Cody: There are variants in degree among the agents, and so we look to see where the highest performing agents were. We use things like the degree centrality, which is who has the highest degree. And what we found is that the agents who tended to find the final potion, which is worth a whole lot, tended to be the most central in terms of both degree centrality and betweenness centrality-

Jim: And also their own personal degree presumably, right?

Cody: That’s right.

Jim: So you have what is my degree, how many connections do I have? And then various measures of centrality. So the number of networks I have is are my parents rich, as an analog. Centrality, did my father go to the Harvard Business School? The other measures in centrality, I don’t have immediate metaphors that come to mind, but I suppose there are some. Now, did you try an experiment where you searched through different levels of connectivity, but you kept each agent at the same degree? Did you try that experiment?

Cody: No, no, I didn’t do that.

Jim: I’d be damn interested in seeing what that did. Where everybody had the same degree, but we varied the degree that way you’d see is the connectedness by itself significant or is it the heterogeneity of degree that is significant?

Cody: Yeah, yeah, I love that.

Jim: I think that’s a very important question, I would be very interested in for sure. So that’s interesting. So it’s either the degree, or the heterogeneity of degree, or both, and we don’t know the answer that produces the superior outcome on the task.

Cody: I’m inclined to say it might be the heterogeneity just because going back to this idea that the amount of work in the network done at each population size is about the same. The idea that a population of 10 agents and one of a hundred agents holding connectivity of constant, they’re going to have different degrees, but it seems like they’re doing the same amount of work to complete the task.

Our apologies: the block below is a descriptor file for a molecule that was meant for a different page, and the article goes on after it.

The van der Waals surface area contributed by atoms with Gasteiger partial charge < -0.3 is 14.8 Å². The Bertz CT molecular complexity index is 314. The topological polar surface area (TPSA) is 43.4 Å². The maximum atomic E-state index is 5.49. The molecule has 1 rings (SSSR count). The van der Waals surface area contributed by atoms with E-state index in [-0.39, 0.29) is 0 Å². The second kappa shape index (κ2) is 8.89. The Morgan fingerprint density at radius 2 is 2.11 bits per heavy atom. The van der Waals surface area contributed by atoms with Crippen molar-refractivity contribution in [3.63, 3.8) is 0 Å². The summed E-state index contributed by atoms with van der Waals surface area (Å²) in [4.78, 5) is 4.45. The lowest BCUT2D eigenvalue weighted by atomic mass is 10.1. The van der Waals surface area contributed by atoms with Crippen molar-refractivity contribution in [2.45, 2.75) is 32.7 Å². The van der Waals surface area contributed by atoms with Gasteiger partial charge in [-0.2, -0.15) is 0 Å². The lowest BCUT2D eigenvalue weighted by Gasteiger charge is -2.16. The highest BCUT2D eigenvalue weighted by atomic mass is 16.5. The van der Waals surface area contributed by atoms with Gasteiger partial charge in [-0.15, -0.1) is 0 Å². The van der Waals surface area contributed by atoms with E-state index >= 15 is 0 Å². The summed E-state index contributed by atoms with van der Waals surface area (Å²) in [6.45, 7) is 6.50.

Jim: Okay, that’s interesting. Yeah, so that’s at least a pretty strong guess that I call it a conservation law, that the total number of trades is going to be approximately conserved to reach a solution. That indicate that it’s probably heterogeneity and not degree. Probably, but you can be fooled as we know. There’s no guarantee that correlation equals causation, especially in an end of one type situation. In this case, we could call the universal laws the end of one. You mentioned in passing, and this caused my eyebrow to go up the experiment of randomly adding connections. Again, sort of our naive way of thinking about the world that probably ought to be a good thing, but turned out to have no effect at all it sounds like or damn close to it.

Cody: So in this experiment, for some reason, randomly adding connections didn’t do much, and at first I thought it was because we use these what you call Erdos-Renyi random networks where the path length, the average path length, so the distance between you and another agent is actually quite low. It’s usually always less than two, meaning that you’re within two steps of any other agent in the network no matter what. So if you start changing connections, that doesn’t really do much to the overall network structure. But then we started looking into it in these other networks called connective caveman networks, and these are pretty cool. So it’s like you take these fully connected groups, you setter one within tie within these little networks, and then you connect them to another network that’s near you.

So what you get is you get these rings of networks, these cliques that they call them that are all sort of connected to each other but have still a lot of individuals within their groups that they’re connected to. And even when we started to change the random link alteration there, we didn’t get too many effects. That might be due honestly to the fact that this is random link alteration. So what they’re doing is they’re not selecting out someone who’s maybe a high performer, which could be something else where instead of just picking someone at random, you look at a say, friends of friends effect and see who’s doing the best in terms of people you’re near.